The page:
If you need the Hugo interpreter, I’d try here:

Or maybe Mike Snyder’s site here:

Food Pinback Could Eat Everyday: The Philly Cheesesteak
Jan 13th, 2010 by Pinback


Look at that picture above. That’s the banner for the website of South Philly Cheesesteaks, a chain of cheesesteak jernts which is so far and away better than any so-called “authentic philly cheesesteak” place in town, and in almost every other town I’ve ever lived in, that it’s really shameful any other place would dare call themselves authentic. Or, you know, “good”.

I have been there many a-time. I introduced Robb Sherwin to this place, and he was kind enough to agree that it makes every other cheesesteak place in town appear to be peddling twelve-inch, foil-wrapped tubes of hog feces.

But I got to thinking. Might there be an easy way to make a South Philly Cheesesteak cheesesteak at home? Might there be an easy way to make it cheaper? And just as good? Might there even be a way to make it… better?

Friends, join me on our quest. Our quest… for cheap, easy, awesome, homemade cheesesteaks!

STEP 1!!! Swallow your pride, put in some heavy-duty earplugs to shield you from the din of screaming children, go to a WalMart that has groceries in it, and get a box of THIS:

STEP 2!!! While you’re there, pick up a yellow/brown onion (not pictured), and a jar of THIS:

If you’d rather use some other type of cheese, substitute that here, but I’ve tried ’em all, and nothing comes close to the tangy goodness of Whiz, in the context of cheesesteaks. The rest of this recipe assumes you’ve made the right choice, assumes you’ve made the Whiz choice.

STEP 3!!! Get the rolls.

This is the only hard part. You’re gonna need those Amoroso rolls. Now, my local South Philly, you ask ’em for a six-pack of 8″ rolls, and they’ll give ’em to ya for a couple bucks. That’s the only/easiest way I’ve found to get a hold of ’em. If you have no luck with that, and like me, haven’t found a way to order them online, you may have to bite the bullet and substitute some other kinda roll. You’re looking for a roll with a light, but still crispy, crust, and a nice spongy, chewy inside. I haven’t found a suitable substitute, but maybe your local bakery can hook you up.

STEP 4!!! Make the cheesesteak, and you do that by doing this:

4a. Turn your oven or toaster on low, low heat and put the roll in there so it can warm while you’re making the rest of it.

4b. Chop up a quarter of the onion and saute it in a little olive oil until soft. Set aside.

4c. Open that WALMART MEAT. You will find what looks like little sirloin patties. But they are not! They are finely sliced and chopped bits of sirloin pressed together and frozen to look like sirloin patties! Holy fuck! Take TWO of the patties and cook, following the directions. Basically you throw the patties into a hot pan, flip after a couple minutes, and then they start to fall apart into instant cheesesteak awesomeness. Best invention ever? I say AYE.

4d. When meat’s about done, throw in the onion, and a heapin’, HEAPIN’ tablespoon (or two) of Cheez Whiz. As you stir it around for the next minute or two, it will melt and everything in the pan will start to coagulate into a gooey, Cheez-y, meaty fucking mess.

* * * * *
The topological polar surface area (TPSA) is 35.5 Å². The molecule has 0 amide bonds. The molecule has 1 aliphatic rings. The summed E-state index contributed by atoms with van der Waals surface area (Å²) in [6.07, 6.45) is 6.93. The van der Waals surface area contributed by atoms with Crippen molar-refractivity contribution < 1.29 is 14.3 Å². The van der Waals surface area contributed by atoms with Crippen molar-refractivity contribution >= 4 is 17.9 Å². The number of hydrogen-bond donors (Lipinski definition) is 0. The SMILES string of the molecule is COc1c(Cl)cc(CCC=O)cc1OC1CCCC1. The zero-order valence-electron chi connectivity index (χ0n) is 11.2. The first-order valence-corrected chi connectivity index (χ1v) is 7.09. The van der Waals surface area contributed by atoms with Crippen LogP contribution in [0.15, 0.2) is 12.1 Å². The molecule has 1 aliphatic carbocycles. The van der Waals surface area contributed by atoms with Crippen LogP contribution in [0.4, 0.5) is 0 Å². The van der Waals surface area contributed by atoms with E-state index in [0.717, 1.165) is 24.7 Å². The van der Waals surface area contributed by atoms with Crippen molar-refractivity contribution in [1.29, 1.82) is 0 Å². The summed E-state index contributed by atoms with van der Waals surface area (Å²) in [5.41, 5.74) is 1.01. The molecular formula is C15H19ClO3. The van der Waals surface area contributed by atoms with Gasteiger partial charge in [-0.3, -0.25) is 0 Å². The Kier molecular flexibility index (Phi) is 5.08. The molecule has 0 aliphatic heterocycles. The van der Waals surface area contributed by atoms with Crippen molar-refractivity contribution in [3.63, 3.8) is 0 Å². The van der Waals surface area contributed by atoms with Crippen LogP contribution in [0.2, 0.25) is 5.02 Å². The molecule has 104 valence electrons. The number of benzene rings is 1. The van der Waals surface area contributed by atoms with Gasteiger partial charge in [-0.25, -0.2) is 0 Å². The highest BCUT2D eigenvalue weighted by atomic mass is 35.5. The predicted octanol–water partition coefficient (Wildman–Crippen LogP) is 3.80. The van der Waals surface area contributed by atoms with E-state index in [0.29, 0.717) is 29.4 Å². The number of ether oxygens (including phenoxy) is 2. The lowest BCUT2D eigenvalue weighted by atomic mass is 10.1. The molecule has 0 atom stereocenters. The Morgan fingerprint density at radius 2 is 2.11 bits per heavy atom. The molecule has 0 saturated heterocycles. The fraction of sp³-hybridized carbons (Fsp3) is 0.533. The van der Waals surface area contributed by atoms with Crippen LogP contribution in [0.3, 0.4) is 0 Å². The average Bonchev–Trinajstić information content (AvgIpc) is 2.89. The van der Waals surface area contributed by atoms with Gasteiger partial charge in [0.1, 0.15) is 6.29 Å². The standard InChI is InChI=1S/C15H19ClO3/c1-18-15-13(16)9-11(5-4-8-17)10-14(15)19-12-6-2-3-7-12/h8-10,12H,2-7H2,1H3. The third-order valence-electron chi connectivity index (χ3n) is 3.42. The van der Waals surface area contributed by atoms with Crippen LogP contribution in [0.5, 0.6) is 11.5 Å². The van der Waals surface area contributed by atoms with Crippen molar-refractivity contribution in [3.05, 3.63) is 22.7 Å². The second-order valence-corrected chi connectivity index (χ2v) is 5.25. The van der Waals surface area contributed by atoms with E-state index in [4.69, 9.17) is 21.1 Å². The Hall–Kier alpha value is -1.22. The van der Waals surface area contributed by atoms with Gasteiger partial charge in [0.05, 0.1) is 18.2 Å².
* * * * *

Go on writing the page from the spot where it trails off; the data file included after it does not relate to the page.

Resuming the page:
4e. Scoop the fucking mess into the roll.

You are now ready to have the BEST GODDAMN CHEESESTEAK YOU WILL EVER EAT, and a food that I, personally, could eat every day:

My Reaction to the Roy Halladay Trade
Jan 3rd, 2010 by Ice Cream Jonsey

It’s been a few weeks and I am sane again. I’ve noticed that Phillies fans seem mostly unable to come to grips with their good fortune. So allow me to address you… directly.

Roy might very well put together a sub-1.00 ERA for the first half of the season in your garbage league.

You guys share a division with the Nats. (Christ, if only one of J.P.’s teams could have gone to the NL for a single fucking year.) He might very well no-hit the Nationals… twice. Actually, Roy could no-hit the Nats twice in a home series on zero days rest and I would only be marginally surprised. How do any of you lose to them in the first place? Do you only get to dress seven guys? Six guys and a dog?

‘WAAARGH he might get hurt!’ Halladay missed part of a season because Kevin Mench hit him in the leg. Since it was so unlikely that Mench would make contact in the first place, Mench actually striking Roy was logical, because 1 x infinity = infinity. Roy also had his appendix taken out, because – as the one part of his person not contributing towards a Cooperstown plaque – it did the honorable thing and left.

He also missed time last year due to a sore groin, which he acquired skullfucking the entire AL East by himself. You may remember the AL East from the time you got a cheap WS by playing a team in the snow that we’ve all literally beaten 190 times in 10 years, and then time they sent you home because you were too stupid to acquire Roy at the deadline last year.

You’re getting the best pitcher in baseball for some of your prospects that you’d all just boo to tears anyway. (You’re on your own with the Cliff Lee thing, though since Rosenthal wrote his column in such a bitchtits way, without admitting he had a source, it basically looks like your GM was inspired by his terrible column and did what he said, which, hahaha, well good luck!)

Anyway, thanks again for the prospects, and we’ll see you all again in six years when our terrible ownership suddenly can’t find the money to extend any of them, because they’re among the worst North Americans in human history.